backtop


Print 10 comment(s) - last by marvdmartian.. on Mar 17 at 2:29 PM

The company is likely hoping to attract more handset makers

Microsoft isn't selling as many Windows Phone devices as it would like, so it's starting to give away licenses for free (in India, at least).
 
According to The Times of India, Microsoft is waiving the Windows Phone license fee for two Indian handset makers -- Lava and Karbonn. 
 
Windows Phone licensing fees can cost anywhere from about $5 to $30 per device sold. Nokia, which signed on to exclusively make Windows Phones in 2011, was charged $20 to $30 per Lumia device.
 
Microsoft's software licensing has typically been a huge money maker for the company, but it's realizing that it needs to take more drastic measures if it wants to compete with Google's Android and Apple's iOS for market share.
 
Microsoft is likely hoping that waived license fees will attract more hardware partners, meaning more Windows Phone options for customers. IDC said Windows Phone OS has less than 10 percent smartphone market share in India.


[SOURCE: Life Hacker]

This could be indicative of new strategies coming from the Windows giant, as plenty of other changes have recently taken place within its walls -- the largest being former CEO Steve Ballmer's announcement that he would be retiring as Microsoft's CEO within a year last August. Satya Nadella was named the new CEO in January 2014. 
 
In a further blow to Windows Phone, Huawei Technology's Chief Marketing Officer Shao Yang recently said that Google's Android was a higher priority than Windows Phone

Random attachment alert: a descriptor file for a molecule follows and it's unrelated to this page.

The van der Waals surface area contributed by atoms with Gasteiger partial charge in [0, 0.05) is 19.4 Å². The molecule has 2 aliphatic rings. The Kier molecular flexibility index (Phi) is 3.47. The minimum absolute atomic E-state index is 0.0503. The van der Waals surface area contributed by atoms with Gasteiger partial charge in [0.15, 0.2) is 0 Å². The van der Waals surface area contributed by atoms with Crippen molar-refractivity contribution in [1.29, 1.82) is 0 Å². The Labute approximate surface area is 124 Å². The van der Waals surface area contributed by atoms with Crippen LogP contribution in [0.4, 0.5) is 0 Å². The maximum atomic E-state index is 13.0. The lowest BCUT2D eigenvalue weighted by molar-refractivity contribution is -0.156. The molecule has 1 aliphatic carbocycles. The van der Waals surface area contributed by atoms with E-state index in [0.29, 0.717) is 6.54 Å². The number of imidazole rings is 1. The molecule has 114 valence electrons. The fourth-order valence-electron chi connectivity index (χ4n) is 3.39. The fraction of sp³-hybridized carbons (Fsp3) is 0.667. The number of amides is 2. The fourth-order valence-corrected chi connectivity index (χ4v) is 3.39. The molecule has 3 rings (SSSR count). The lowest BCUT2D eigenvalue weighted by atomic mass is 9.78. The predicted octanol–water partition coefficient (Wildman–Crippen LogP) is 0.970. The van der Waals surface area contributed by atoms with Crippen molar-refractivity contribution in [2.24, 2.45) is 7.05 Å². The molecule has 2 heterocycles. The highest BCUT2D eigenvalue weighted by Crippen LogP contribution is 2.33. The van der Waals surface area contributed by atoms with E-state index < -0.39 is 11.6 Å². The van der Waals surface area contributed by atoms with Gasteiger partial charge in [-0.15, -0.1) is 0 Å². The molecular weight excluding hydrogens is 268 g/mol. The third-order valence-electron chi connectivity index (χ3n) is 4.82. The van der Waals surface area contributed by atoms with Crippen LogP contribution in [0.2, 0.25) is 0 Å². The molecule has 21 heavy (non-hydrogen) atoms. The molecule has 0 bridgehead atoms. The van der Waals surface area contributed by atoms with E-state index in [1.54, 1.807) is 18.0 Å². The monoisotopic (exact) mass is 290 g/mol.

"We are still committed to making Windows Phone devices," said Yang. "Compared with Android, the priority of Windows Phone is much lower but is still one of our choices of OS. We are definitely using a multi OS strategy. With Windows Phone, one direction for us – and one that we are now following – is dual OS. Dual OS as in Android and Windows together.
 
"If it is Windows only, maybe people will not find it as easy a decision to buy the phone. If they have the Android and Windows together, you can change it as you wish and it is much easier for people to choose Windows Phone.
 
"We think the dual OS [device] can be a new choice for the consumer. It will be on sale in the US in Q2."

Source: The Times of India



Comments     Threshold


This article is over a month old, voting and posting comments is disabled

Dear Microsoft,
By marvdmartian on 3/13/2014 3:47:08 PM , Rating: -1
You're not selling many Windows 8 devices, NOT because of the cost of the OS, but rather, because too many people can't stand your OS (or would rather stick with iOS or Android, instead).

Next time, try a less radical approach to stuffing your OS down people's throats, and maybe they'll be more receptive toward it.




RE: Dear Microsoft,
By retrospooty on 3/13/2014 4:28:38 PM , Rating: 2
"Next time, try a less radical approach to stuffing your OS down people's throats, and maybe they'll be more receptive toward it"

+1

The good thing is they seem to be getting the message... On the desktop side anyhow.


RE: Dear Microsoft,
By Just Tom on 3/13/2014 5:07:53 PM , Rating: 2